That title was a click bait, I concede. But everyone cannot be as honest as Aanand L. Rai, who covertly insinuated us to have ‘zero expectations’ from the movie by naming it ‘Zero‘. However, it is not as bad as the other ‘Khan movies’ this year. But if your benchmarks are ‘Race‘ and ‘Thugs of Hindostan‘, well, you are barely hanging on. Shah Rukh Khan makes an honest effort and this is his second movie, after Fan in 2016, where he shuns his larger than life image and genuinely tries to get into the character of a short man who has been persecuted all his life because of his height. Alas, efforts and results often mismatch, especially in fields where a lot of variables determine the eventuality. Similarly, despite Khan’s efforts Zero is reduced to a spluttering mess of forced conveniences.
Portraying the protagonist as a short man was only a gimmick. If you rewind the movie in your head with Shah Rukh playing an average small-town guy, the sequences play just as well. Because nowhere in the movie does the director define the inner conundrums of a man who is viewed as an anomaly by family and society. In fact, the ease with which Bauaa Singh (Khan) goes about wooing two women, moving countries and landing himself a gig with the US space station, the story would have felt much more realistic had Shah Rukh played himself! Such were the odds which Bauaa defied throughout the movie, that Leicester City would be proud. Yes, film making is make-belief and about creative liberties, but no one should be at the liberty of assuming the audience to be dim witted and easily entertained with stratagems.
The movie starts with Bauaa and his friends whiling away their time watching Babita Kumari’s (Katrina Kaif) movies or one upping a rickshaw puller. Bauaa is 38 years old and is jobless and not able to find a suitable girl for marriage. The word jobless is to be noted here because throughout the movie we see him splurging on women and traveling business class. With a disapproving father at home, I wonder what his income source is. Ah, creative liberties I guess! Finally he meets Aafiya (Anushka Sharma), a Space scientist with cerebral palsy. Aafiya is soon drawn to Bauaa and his antics end up getting the girl contemplating marriage. I tried very hard to buy Anushka’s differently abled act, but I failed. It is distracting to watch her talk to people with a facial difficulty, yet, in more than one scene, she seems to forget about the disability. I remembered the year’s best movie Andhadhun where we were constantly doing guess work about Aayushman’s character being blind/ semi blind, well, the confusion seemed to exist here too, however unintentional. The surprise package of the movie was Katrina Kaif. Her Babita channelled all the turmoil from any Bollywood diva’s life where the smudged mascara and the tiara go hand in hand. And if you are still guessing, yes, our Bauaa gets to woo her as well.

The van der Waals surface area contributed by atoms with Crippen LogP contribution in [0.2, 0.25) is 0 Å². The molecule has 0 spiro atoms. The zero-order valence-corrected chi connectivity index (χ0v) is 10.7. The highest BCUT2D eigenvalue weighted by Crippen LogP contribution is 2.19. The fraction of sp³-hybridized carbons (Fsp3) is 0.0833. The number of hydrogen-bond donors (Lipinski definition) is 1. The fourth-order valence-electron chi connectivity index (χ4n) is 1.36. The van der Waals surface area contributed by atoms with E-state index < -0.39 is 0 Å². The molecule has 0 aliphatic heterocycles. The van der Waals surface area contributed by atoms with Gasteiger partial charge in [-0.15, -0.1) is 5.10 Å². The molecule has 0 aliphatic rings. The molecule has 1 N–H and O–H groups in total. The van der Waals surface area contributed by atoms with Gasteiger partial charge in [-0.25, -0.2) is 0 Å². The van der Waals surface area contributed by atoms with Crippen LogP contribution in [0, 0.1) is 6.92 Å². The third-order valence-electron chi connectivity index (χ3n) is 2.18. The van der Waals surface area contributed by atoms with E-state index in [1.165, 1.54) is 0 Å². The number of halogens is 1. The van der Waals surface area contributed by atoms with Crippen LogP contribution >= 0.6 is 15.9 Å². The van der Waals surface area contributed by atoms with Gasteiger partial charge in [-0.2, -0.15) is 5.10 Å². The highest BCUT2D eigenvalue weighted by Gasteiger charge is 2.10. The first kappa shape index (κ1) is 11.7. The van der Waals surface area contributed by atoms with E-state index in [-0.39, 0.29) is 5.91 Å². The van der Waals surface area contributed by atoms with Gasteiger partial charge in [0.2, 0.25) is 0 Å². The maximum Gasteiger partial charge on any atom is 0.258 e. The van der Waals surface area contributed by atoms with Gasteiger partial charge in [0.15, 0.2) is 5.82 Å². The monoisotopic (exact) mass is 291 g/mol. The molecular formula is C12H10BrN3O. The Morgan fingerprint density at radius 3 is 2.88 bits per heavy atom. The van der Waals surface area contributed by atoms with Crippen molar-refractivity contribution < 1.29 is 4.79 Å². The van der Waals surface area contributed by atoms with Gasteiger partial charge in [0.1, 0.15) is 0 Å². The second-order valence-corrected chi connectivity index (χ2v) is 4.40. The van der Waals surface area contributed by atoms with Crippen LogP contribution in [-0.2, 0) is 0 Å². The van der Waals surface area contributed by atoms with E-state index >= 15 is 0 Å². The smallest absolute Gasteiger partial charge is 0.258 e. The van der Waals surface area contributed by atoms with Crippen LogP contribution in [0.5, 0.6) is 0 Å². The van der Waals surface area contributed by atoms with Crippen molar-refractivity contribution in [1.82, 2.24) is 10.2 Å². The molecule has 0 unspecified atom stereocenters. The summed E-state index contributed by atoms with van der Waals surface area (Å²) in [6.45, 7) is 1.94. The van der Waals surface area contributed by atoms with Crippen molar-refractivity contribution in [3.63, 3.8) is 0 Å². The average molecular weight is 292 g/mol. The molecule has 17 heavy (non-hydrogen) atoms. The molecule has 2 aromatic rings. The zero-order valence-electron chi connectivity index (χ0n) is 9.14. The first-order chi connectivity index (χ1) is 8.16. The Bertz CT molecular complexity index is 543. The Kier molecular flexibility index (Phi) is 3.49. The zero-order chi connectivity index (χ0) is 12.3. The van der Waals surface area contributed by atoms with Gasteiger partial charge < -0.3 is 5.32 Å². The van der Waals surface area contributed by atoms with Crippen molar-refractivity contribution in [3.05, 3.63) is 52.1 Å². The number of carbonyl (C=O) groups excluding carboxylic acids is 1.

Zero seems to be a sum total of balderdash which some drunk guy tells his friends in a bar and everyone is too drunk to even connect the dots and call his bluff. What disappointed me so much was that this is supposed to be an Aanand L. Rai movie. The man who recently produced Tummbad and has helmed brilliant small town romances like Tanu Weds Manu and Raanjhanaa, seems to be straightjacketed into making a massy low brainer. I know I will alienate a few people here, but I just cannot see how Aanand made this movie without any external ‘inputs or influences’ from people bigger than the movie. In all the movies Ananad has directed or produced, you will hear a beating heart, both of the city and the characters. He even made Dhanush appear convincing as a Banarasi guy! Zero is so forced that you just see the direction working on cruise control.
All the effort notwithstanding, this is another failure for Shah Rukh Khan. Knowing him, we cannot press the panic button just yet, but our fingers are reaching for it. Both Fan and Zero are bogged down by their aspiration to become something different or path breaking. We see a Bollywood Demi-God in the role of an underdog. That should have been reason enough to invest in the story. However, the team wanted to trump every scene by making the next even more bizzare. Eventually it has lead to the movie’s downfall.
Zero is passable at best. The first half will get a few chuckles from families going in for some entertainment, but the second half will just annoy and bore you to death.
A note for all the film-makers—
A 2 hour and 44 minute movie plus all the hundreds of ads which these Multiplexes run before and during the interval, makes it a tedious job for the audience to stay invested. I was inside a movie hall for 3 hours and 30 mintues! Too much time to be wasted on a drab like Zero